Now, what happens if any of these things occur if you are 50 yards from the edge of the cliff? You may get a scratch, or a small injury, but you haven’t fallen off the cliff. You can get up and keep going.
Even better, what if you are 50 yards away and traveling rapidly in the OPPOSITE direction of the cliff? With every step further from the cliff’s edge, you increase your “margin” for stumbling or bad choices.
I believe this is what Scripture has in mind (emphasis mine):
- 1 Corinthians 6:18 Flee sexual immorality. Every sin that a man does is outside the body, but he who commits sexual immorality sins against his own body.
- 1 Corinthians 10:14 Therefore, my beloved, flee from idolatry.
- 1 Timothy 6:11 But you, O man of God, flee these things and pursue righteousness, godliness, faith, love, patience, gentleness.
- 2 Timothy 2:22 Flee also youthful lusts; but pursue righteousness, faith, love, peace with those who call on the Lord out of a pure heart.
We’re not called to stand and fight our personal temptations. We’re not told by God to bravely exist near the line (the cliff’s edge) and see how long we can keep from stepping over it. We are told to FLEE… turn around, run away, escape, remove yourself… we are to RUN from sin. Sin comes from within, it is a product of SELF. Yes, evil spiritual forces can be a part of tempting you to sin, but they cannot CAUSE you to sin. It’s always a choice. So run, run, run… this is no issue of bravery, it is one of obedience.
Okay, so if the wrong question is “where is the sin dividing line” (so I can make sure I don’t step over it), what is the right question? Thought you’d never ask; here it is:
What can I do to bring the most glory
to Jesus Christ, my Redeemer?
With the right question in mind our list would be something more like this:
- A young engaged couple wants to know specifically what can they do to stay as pure and holy as possible as they near their wedding date in order to honor Jesus on their wedding night.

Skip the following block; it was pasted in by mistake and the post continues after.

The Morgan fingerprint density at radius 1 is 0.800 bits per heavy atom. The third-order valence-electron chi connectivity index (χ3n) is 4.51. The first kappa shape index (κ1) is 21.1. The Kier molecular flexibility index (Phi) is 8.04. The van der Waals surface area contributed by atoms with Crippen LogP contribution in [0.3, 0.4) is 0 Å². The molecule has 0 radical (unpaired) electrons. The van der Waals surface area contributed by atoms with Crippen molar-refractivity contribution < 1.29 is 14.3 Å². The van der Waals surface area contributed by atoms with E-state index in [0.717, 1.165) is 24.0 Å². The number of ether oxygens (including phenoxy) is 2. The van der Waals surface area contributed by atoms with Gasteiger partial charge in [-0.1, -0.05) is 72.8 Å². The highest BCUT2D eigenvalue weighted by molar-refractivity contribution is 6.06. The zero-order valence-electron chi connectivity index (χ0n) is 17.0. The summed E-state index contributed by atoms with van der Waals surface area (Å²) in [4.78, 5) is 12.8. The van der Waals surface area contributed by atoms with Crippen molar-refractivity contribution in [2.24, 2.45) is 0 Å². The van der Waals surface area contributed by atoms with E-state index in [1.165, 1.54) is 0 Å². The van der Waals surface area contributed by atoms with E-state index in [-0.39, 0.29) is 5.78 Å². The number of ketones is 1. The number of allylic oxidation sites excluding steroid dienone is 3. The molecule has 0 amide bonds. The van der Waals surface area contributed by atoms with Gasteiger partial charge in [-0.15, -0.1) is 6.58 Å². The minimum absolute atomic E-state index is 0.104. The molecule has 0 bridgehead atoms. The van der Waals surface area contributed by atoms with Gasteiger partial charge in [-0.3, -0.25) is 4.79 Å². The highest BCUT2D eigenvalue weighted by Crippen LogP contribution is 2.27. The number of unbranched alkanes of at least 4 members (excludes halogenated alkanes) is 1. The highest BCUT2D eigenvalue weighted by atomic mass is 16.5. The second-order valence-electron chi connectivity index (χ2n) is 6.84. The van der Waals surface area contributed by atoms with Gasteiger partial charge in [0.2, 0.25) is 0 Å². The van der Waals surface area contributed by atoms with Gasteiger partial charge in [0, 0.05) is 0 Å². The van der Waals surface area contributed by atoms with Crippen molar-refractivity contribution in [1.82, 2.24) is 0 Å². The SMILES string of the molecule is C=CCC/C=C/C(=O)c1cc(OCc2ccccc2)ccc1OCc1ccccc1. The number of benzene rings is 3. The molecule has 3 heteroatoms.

- A business man asks a Christian accountant to evaluate his accounting practices and help him determine if everything he is doing is above reproach.
- A woman honestly shares only the facts that are edifying to those involved specifically for the reason of glorifying God through intercessory prayer.
- A man strives to remove all reaction and vocabulary from his life that may call into question his total commitment to Jesus Christ.
- A teenager asks for help to find out what the Bible says about a certain behavior, willing to immediately change anything that is not glorifying to God.
If you ask the wrong question, you will get the wrong answer. When you find yourself struggling over “right and wrong” in your life, make sure you are NOT asking “where is the line between right and wrong so I can be sure not to step over it”; and learn to ask “what can I do in this situation to bring the most glory to my Savior who suffered and died so that I might have eternal life with Him”.
See if that doesn’t get you some RIGHT ANSWERS.
Lord God, Help us to see what the right question is. Give us discernment to know when our questions are really just a way to find justification to sin. Teach us to filter all things through the only thing that matters: glorifying Your Son., In His name, Amen.
Contemplation: Do you ever find yourself nit-picking a fine line between sin/not sin? Have you ever had times where you REALLY had to convince yourself that something was “okay”? Do you have any areas of your life where you stay just ‘this side” of sin (lust, envy, gossip, greed, pride”)?
Application: YES, we should study God’s Word in order to know “right from wrong”. When we want to know right from wrong for the sole purpose of glorifying God, then we do well. But let’s be real. It is the natural tendency of our sinful flesh to want to indulge in everything possible just short of “crossing the line”. THIS IS THE MINDSET OF THE BABY CHRISTIAN WHO SHOULD BE EATING “MEAT” BUT IS STILL DRINKING MILK (Heb 5.12). A lot of Christians never get off the milk bottle.
The truth is, there really is no such thing as “just this side of sin”. Wanting to stay “close to the line” exposes a sin in and of itself that needs to be dealt with in your heart. If you find yourself working hard to convince yourself that something you are about to do (or want to do; or have a habit of doing) is “not wrong, REALLY it isn’t; I thought and thought about it; I’m sure it’s not wrong”… then chances are, it surely is wrong.
James 1:22 – But be doers of the word, and not hearers only, deceiving yourselves. (NKJV)
- What is the most obvious Bible truth you have learned today?
- What change in your life needs to be made concerning this truth?
- What specific thing will you do today to begin that change?